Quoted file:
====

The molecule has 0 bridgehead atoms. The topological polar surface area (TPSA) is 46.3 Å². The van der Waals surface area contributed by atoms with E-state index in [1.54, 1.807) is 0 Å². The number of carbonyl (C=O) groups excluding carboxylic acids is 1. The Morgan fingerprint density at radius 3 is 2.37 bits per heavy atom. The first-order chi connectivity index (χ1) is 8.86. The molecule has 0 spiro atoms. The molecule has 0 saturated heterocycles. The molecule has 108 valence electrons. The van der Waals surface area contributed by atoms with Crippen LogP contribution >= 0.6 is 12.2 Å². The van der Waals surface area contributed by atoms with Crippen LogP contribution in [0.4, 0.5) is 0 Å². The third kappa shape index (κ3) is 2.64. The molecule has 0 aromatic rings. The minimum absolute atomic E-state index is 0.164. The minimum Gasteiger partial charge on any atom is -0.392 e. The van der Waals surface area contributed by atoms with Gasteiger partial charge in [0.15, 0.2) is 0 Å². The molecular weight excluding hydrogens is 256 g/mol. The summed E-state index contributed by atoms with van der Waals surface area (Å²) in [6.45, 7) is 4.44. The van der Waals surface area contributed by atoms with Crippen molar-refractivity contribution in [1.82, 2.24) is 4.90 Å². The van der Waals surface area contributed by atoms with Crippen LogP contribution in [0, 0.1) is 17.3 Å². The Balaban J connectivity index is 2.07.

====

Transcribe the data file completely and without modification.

The molecule has 0 bridgehead atoms. The topological polar surface area (TPSA) is 46.3 Å². The van der Waals surface area contributed by atoms with E-state index in [1.54, 1.807) is 0 Å². The number of carbonyl (C=O) groups excluding carboxylic acids is 1. The Morgan fingerprint density at radius 3 is 2.37 bits per heavy atom. The first-order chi connectivity index (χ1) is 8.86. The molecule has 0 spiro atoms. The molecule has 0 saturated heterocycles. The molecule has 108 valence electrons. The van der Waals surface area contributed by atoms with Crippen LogP contribution >= 0.6 is 12.2 Å². The van der Waals surface area contributed by atoms with Crippen LogP contribution in [0.4, 0.5) is 0 Å². The third kappa shape index (κ3) is 2.64. The molecule has 0 aromatic rings. The minimum absolute atomic E-state index is 0.164. The minimum Gasteiger partial charge on any atom is -0.392 e. The van der Waals surface area contributed by atoms with Gasteiger partial charge in [0.15, 0.2) is 0 Å². The molecular weight excluding hydrogens is 256 g/mol. The summed E-state index contributed by atoms with van der Waals surface area (Å²) in [6.45, 7) is 4.44. The van der Waals surface area contributed by atoms with Crippen molar-refractivity contribution in [1.82, 2.24) is 4.90 Å². The van der Waals surface area contributed by atoms with Crippen LogP contribution in [0, 0.1) is 17.3 Å². The Balaban J connectivity index is 2.07.